Update: US Department of Labor Issues FAQs and Model Notices Regarding Free COBRA Coverage Under the American Rescue Plan Act of 2021
The U.S. Department of Labor (DOL) has issued Frequently Asked Questions (FAQs) regarding the subsidies available to eligible individuals to obtain up to six months of free COBRA coverage under the American Rescue Plan Act of 2021 (“ARPA”). The DOL website also includes Model Notices that must be sent to those who are eligible for the subsidy by May 31, 2021. The DOL has also published a “Summary of COBRA Premium Assistance Provisions” which includes a “Request for Treatment as an Assistance Eligible Individual Form” that employees may send to their employers.
Individuals Who Lost Health Insurance Due to An Employee’s Involuntary Termination of Employment or Reduction of Hours are Eligible for up to Six Months of Free COBRA Coverage Under the American Rescue Plan Act of 2021
March 31, 2021
The American Rescue Plan Act of 2021 (“ARPA”) provides individuals who have lost their employer-provided health insurance because of an involuntary termination of employment or reduction in hours with the ability to continue their health insurance coverage under the federal Consolidated Omnibus Budget Reconciliation Act (COBRA) without cost for up to six months, from April 1, 2021, through September 30, 2021.
Generally, under COBRA, an employee who loses employer-provided health insurance and their covered dependents (“qualified beneficiaries”) due to a termination of employment or reduction in hours can elect to continue the same coverage at their own cost for up to 18 months. Under the ARPA COBRA subsidy, eligible individuals will not have to pay any premium for up to six of the 18 months, but only for coverage during the period from April 1, 2021, through September 30, 2021.
Who Is Eligible for the Subsidy?
An “assistance eligible individual” under ARPA is any qualified beneficiary who, due to a covered employee’s involuntary termination of employment or a reduction in hours, becomes or is already eligible for COBRA continuation coverage during the period from April 1, 2021, through September 30, 2021. Individuals who have lost insurance coverage because of an employee’s voluntary termination of employment or other reasons are not eligible for the subsidy.
Importantly, this means that anyone who became eligible for COBRA because of an involuntary termination of employment or reduction in hours that occurred in the 18-month period before April 1, 2021 (i.e., as far back as November 1, 2019) will qualify for the COBRA subsidy (for coverage on a prospective basis). This includes those who did not previously elect COBRA coverage and those who elected COBRA coverage but discontinued it. ARPA gives these qualified beneficiaries a second chance to elect COBRA coverage, but they must elect such coverage no earlier than April 1, 2021, and no later than 60 days after they receive a Subsidy Eligibility Notice, described below.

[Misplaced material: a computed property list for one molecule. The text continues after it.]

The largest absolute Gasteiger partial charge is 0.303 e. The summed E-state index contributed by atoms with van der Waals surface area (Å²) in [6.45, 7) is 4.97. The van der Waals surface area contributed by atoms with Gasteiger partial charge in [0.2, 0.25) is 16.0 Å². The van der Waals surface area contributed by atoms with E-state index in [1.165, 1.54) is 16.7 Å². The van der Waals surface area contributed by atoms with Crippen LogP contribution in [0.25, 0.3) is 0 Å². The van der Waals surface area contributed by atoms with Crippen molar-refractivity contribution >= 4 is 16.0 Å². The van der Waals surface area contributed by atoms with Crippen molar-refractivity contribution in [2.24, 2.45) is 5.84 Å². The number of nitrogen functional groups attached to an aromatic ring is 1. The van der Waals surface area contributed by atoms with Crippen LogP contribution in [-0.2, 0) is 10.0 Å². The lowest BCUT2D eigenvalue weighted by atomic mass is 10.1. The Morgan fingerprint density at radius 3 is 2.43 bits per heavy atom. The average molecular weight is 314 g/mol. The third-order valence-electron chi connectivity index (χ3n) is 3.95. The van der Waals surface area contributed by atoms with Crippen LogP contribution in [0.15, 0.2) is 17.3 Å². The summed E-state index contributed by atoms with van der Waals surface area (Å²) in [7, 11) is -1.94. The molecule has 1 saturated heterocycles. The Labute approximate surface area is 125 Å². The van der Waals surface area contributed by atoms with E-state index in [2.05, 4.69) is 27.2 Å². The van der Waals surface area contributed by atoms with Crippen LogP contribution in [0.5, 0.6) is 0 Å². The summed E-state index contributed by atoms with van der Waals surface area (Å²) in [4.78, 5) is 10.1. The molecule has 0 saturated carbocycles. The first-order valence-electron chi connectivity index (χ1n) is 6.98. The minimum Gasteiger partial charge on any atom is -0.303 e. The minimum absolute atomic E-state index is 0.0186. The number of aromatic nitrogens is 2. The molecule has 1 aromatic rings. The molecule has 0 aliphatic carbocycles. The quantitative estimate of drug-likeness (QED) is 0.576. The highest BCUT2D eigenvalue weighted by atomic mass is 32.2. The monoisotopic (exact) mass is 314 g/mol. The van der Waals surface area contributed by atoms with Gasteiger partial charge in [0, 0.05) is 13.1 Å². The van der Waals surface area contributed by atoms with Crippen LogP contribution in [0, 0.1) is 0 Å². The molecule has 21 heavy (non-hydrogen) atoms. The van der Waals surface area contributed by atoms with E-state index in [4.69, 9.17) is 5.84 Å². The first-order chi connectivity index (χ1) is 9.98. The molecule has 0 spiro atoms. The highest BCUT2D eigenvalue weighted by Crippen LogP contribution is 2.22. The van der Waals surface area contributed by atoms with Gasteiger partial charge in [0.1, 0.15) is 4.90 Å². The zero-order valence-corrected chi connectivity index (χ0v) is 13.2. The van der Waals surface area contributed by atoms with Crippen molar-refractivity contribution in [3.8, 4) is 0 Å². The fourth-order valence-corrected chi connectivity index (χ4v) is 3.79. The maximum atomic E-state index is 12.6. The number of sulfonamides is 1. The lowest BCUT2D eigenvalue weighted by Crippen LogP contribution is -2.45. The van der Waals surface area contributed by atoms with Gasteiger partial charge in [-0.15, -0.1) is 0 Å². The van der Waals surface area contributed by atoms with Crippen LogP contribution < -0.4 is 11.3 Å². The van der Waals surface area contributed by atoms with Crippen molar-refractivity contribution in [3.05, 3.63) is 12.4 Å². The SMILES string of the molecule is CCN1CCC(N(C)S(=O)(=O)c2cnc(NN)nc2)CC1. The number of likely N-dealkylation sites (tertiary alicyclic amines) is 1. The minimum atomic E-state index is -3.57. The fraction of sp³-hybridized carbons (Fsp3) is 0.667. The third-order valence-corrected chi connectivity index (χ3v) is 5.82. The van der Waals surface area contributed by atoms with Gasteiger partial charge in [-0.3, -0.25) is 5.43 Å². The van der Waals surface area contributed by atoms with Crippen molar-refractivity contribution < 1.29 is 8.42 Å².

The COBRA subsidy is only available during the six-month period from April 1, 2021, through September 30, 2021. Notably, ARPA does not extend COBRA coverage beyond the 18-month COBRA period.
For example, an individual who was laid off on December 31, 2019, and lost insurance coverage on that date but did not elect COBRA coverage will have a second chance to elect COBRA coverage, with the ARPA 100 percent subsidy, starting on April 1, 2021. However, that individual’s COBRA coverage will still end on June 30, 2021, at the expiration of the 18-month COBRA period.
When Does the COBRA Subsidy End?
The COBRA subsidy will expire on the earliest of any of the following:
- September 30, 2021;
- when the qualified beneficiary becomes eligible for any other group health plan (subject to certain exceptions);
- when the qualified beneficiary becomes eligible for Medicare; or
- the expiration of the 18-month maximum COBRA coverage period.
A qualified beneficiary must notify the plan providing COBRA coverage if the beneficiary loses eligibility for the COBRA subsidy due to becoming eligible for another group health plan or Medicare. Failure to do so may result in penalties.
Option to Enroll in an Alternative Plan
Subject to certain conditions, ARPA also allows but does not require, a plan sponsor to provide eligible individuals with the option to switch to an alternative health insurance plan offered by the sponsor.
What Notices Must Be Provided?
Plan administrators must provide (i) a Subsidy Eligibility Notice by May 31, 2021, and (ii) a Notice of Subsidy Expiration. The United States Department of Labor (DOL) has provided model notices on its website, available here.